Radiation plus immunotherapy for mesothelioma

MPM is a rare disease with poor OS and limited effective treatment options. The development of metastatic disease is common, and there have not been significant strides in cytotoxic chemotherapies in recent years. Patients with MPM often have a large burden of disease and poor performance status, thus the discovery of effective immunotherapies has long been of interest. IL-2, IFN-alfa 2a and IFN-alfa 2b have been evaluated with mixed results (107-109). A recent trial of chemotherapy and adenovirus containing IFN-alfa 2b in previously treated patients has resulted in an encouraging 21.5 months OS (109). Unfortunately, the CTLA-4 inhibitor tremelimumab failed to show an OS benefit in a recent phase III trial (110,111). Anti PD-1/PD-L1 drugs, however, have shown promising results in a series of small studies. Phase-I/II studies incorporating pembrolizumab, nivolumab, and avelumab have shown 9.4–20% partial response rates with stabilization of disease in 50% of patients (112-114). Combined PD-L1 inhibition is also being explored in two ongoing clinical trials (NCT03048474 and NCT02899299). A report from the University of Toronto found that the growth of tumors in a murine mesothelioma model was significantly reduced by hypofractionated radiation and combining radiation with a CTLA-4 inhibitor enhanced the effect in the irradiated and unirradiated tumors (115). Combining radiotherapy and immunotherapy for mesothelioma is a promising treatment strategy (116), and clinical data for the combination of radiation and ICIs are forthcoming. A single arm phase II study has recently been initiated by Memorial Sloan Kettering Cancer Center and will evaluate response rates with Avelumab and SBRT in MPM (NCT03399552) (Table 1).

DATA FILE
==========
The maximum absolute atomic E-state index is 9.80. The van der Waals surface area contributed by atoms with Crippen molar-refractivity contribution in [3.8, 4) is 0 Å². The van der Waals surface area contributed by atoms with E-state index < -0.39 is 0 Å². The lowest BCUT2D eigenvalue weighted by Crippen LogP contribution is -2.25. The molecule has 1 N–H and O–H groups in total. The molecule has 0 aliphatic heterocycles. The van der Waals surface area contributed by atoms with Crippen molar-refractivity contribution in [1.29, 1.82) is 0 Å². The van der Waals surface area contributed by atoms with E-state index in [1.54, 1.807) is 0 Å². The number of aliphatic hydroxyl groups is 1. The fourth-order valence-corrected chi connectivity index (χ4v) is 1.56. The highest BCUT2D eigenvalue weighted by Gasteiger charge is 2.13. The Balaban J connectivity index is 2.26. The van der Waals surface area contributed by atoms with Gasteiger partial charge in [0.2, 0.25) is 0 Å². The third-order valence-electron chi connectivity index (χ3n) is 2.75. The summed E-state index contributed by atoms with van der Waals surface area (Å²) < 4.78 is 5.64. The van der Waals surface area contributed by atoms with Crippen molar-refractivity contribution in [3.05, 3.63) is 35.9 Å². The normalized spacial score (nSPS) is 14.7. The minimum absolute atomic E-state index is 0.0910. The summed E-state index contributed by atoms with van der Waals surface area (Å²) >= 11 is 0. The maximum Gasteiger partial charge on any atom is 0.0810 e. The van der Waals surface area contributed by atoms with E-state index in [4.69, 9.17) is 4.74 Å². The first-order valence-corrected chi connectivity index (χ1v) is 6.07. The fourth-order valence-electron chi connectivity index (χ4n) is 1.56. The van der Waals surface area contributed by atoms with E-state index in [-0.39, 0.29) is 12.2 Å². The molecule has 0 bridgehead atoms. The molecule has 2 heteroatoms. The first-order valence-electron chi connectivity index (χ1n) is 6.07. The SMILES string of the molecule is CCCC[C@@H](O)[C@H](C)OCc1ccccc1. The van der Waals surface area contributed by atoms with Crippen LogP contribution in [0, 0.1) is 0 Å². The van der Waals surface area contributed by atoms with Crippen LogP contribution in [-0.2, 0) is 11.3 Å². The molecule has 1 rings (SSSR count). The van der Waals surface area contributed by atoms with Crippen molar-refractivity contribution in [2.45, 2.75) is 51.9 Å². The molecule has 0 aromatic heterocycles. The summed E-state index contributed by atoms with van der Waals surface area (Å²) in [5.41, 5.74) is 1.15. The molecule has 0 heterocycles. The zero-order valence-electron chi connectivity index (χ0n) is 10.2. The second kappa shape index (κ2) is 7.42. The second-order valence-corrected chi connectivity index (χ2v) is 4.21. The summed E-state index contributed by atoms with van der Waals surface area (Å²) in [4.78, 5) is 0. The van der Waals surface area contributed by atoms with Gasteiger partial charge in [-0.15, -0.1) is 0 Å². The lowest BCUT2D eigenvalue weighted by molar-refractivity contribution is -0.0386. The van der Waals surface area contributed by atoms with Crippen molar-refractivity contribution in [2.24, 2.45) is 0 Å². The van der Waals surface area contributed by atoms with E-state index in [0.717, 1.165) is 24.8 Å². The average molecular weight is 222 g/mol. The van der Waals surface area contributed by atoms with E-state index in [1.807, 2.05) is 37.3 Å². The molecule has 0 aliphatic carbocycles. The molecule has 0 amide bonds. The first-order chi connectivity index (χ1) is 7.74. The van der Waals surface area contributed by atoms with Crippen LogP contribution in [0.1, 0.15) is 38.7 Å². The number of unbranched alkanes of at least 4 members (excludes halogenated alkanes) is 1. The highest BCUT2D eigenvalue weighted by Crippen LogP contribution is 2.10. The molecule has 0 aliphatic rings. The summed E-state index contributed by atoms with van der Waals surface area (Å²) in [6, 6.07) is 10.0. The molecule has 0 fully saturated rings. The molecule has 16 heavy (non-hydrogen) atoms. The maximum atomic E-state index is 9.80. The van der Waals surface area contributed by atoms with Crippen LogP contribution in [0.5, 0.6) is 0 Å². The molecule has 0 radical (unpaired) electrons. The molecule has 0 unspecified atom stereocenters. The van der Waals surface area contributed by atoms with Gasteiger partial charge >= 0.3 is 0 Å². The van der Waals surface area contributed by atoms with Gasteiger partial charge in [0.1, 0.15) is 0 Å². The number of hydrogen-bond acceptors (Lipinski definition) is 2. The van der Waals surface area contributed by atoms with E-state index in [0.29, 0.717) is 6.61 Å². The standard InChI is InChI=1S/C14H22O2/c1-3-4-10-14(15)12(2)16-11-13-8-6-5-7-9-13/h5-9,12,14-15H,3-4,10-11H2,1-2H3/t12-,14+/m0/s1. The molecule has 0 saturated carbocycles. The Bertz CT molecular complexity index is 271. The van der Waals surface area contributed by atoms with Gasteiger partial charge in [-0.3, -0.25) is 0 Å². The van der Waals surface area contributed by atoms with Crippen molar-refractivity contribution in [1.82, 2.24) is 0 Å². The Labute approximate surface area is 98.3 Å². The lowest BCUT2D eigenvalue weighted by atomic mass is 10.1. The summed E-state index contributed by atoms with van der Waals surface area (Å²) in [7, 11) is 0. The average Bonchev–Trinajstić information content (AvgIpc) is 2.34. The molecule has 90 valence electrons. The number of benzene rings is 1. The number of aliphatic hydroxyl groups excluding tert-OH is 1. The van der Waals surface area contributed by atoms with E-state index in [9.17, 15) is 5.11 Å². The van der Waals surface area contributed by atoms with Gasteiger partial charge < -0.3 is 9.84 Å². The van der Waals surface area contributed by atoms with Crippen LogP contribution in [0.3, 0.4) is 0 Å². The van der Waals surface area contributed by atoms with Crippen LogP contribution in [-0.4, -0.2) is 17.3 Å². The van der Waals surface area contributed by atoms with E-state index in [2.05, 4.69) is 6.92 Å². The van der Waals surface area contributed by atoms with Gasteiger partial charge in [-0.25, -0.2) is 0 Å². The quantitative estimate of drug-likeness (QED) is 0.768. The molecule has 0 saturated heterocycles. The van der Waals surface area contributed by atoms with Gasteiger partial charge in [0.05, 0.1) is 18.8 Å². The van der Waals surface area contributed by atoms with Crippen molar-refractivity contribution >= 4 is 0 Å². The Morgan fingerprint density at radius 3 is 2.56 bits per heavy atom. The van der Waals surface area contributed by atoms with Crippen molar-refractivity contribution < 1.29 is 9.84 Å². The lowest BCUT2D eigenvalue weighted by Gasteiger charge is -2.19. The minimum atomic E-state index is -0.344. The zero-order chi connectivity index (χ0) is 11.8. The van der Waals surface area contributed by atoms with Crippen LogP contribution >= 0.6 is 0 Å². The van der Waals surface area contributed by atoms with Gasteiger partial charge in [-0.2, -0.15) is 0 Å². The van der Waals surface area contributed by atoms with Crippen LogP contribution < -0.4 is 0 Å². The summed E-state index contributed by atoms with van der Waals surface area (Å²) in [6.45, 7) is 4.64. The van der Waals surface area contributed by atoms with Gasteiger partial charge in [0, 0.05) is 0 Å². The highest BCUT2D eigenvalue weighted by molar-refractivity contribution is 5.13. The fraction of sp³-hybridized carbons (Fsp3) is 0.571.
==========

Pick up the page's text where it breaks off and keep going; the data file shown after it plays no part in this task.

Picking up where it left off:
Radiation plus immunotherapy for esophageal cancer